Now if My System has helped you, more power to you. The problem I always had with My System, is that it never matched reality of games I saw and played while growing up. Attack pawn chains at the base? There are a lot of examples where in French structures, attacking the chain at the top is called for! He annotates as if he never made a mistake or inaccuracy, which is why guys like Paul Keres and Tarrasch (who put several of his losses in his epic "300 Chess Games") have my utmost respect and admiration. In a book review," no less an authority as IM John Watson had this to say about GM Tarrasch's "The Game of Chess":
"One can easily see why he was considered the preeminent teacher of his time: he was not trying to fool anyone." (Italics are mine.)
Part of that 5% exception I mentioned above is about development of the pieces in the opening, but even this is presented in a way that is unorthodox. Heck Edward Lasker's Chess Strategy and Tarrasch's The Game of Chess do an outstanding job on this important subject and the subject of time and tempi.
I'm approximately 100 points away from 2200, and when I get there, I guarantee it was not because of My System.
For players rated over 1700, My System could be worthwhile but not everyone takes to it. If you don't like it, don't worry about it.
Just make sure you are reading quality books. That includes Euwe, Fine, Pachman, Stean, Bronstein, Shereshevsky, Keres, Romanovsky, etc. Nimzowitsch, Suetin, Kotov, Aagaard, and Dvoretsky are fine too if they "float your boat." Basically, you don't need "modern" middlegame or endgame books, and many of them do more harm than good.
For the opening, stick to books published by Chess Stars and Quality Chess. New In Chess is sometimes ok as well (of course the Yearbooks are fantastic if you have a lot of time to go through them).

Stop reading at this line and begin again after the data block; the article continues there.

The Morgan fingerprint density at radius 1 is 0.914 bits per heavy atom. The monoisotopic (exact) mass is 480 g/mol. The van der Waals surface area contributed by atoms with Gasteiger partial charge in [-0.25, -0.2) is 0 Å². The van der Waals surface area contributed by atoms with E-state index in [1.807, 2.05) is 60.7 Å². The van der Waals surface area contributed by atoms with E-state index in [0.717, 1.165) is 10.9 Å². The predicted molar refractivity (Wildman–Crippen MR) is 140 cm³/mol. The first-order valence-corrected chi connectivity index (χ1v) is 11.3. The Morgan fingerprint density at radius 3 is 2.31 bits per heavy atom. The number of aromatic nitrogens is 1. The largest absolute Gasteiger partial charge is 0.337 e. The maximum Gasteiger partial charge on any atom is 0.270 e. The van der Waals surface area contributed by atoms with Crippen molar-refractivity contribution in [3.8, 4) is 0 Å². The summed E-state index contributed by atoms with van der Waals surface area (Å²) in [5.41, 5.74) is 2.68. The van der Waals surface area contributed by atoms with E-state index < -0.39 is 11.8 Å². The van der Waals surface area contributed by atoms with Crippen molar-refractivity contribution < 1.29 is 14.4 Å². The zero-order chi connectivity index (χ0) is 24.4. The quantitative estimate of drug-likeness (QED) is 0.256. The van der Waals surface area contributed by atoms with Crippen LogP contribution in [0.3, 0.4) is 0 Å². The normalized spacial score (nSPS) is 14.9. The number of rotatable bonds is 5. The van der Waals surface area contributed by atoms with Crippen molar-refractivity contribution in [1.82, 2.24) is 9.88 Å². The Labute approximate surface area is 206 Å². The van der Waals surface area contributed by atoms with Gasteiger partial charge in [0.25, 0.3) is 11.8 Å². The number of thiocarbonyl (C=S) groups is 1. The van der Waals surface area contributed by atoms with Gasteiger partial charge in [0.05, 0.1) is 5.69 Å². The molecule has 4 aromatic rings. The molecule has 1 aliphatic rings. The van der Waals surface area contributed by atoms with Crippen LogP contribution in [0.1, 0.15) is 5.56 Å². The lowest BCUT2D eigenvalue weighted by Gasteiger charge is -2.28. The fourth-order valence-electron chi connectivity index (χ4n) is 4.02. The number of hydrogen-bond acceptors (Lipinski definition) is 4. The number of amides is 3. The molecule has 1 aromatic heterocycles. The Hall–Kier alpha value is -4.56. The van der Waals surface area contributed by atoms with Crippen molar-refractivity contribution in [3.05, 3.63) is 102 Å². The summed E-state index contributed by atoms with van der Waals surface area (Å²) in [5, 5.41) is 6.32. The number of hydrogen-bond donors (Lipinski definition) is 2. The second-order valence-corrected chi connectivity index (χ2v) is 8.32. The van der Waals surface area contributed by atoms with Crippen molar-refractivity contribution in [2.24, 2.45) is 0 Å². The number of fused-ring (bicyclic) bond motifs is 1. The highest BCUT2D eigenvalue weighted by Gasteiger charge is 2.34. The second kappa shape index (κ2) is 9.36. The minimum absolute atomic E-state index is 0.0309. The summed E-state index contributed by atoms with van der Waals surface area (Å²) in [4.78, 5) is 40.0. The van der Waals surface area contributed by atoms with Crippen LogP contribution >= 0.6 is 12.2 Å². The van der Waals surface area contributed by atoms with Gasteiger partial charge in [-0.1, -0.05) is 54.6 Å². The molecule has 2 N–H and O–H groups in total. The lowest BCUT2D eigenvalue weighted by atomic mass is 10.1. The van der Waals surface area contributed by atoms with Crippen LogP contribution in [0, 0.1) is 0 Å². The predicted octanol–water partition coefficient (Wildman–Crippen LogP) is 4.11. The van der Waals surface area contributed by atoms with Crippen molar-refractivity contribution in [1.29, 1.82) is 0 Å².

Oh, and ChessBase is indispensible if you want to be serious about chess.
Out of curiosity, what's the problem with other publishers?
Generally, their opening books are of substandard quality compared to the publishers I mentioned. Though once in awhile they come out with something good.
I would advise a player that has been playing chess after they reached their 3rd year to read the book. As far as throwing the book away..... it is not that serious. I have seen far worse books in the book store and they were over priced. Seen books that i had over 10 yrs ago and now they are triple the price with just a new cover.
I'd ignore everyone's comment, focus on WGM's. I personally just think choosing 1 opening and reading deep into its variations can drastically improve your play. Instead of just learning sequence of moves, understanding the positional play and possible weaknesses is far greater than just remembering openings. If you review and analyze your blunders in every game and try to ensure it doesn't happen again this too will improve your tactics and your play. Once you are super confident about one opening then consider looking at more in a similar manner. Its a slow method for improvement but it works and you generate your own databases for play on each opening. Perhaps using this method when looking at master level games you'll have a better understanding. As far as it goes for using a book for aiding studies, I personally feel all you need is access to internet and a chess board and practice what you learn about yourself and your blunders for your chosen opening. I personally don't use books I play casually but I get a lot of recommendations to read " Logical Chess Move by Move" from Irving Chernev.
This is a great comment. From over 3 years ago, but hey, "dead thread? what dead thread?"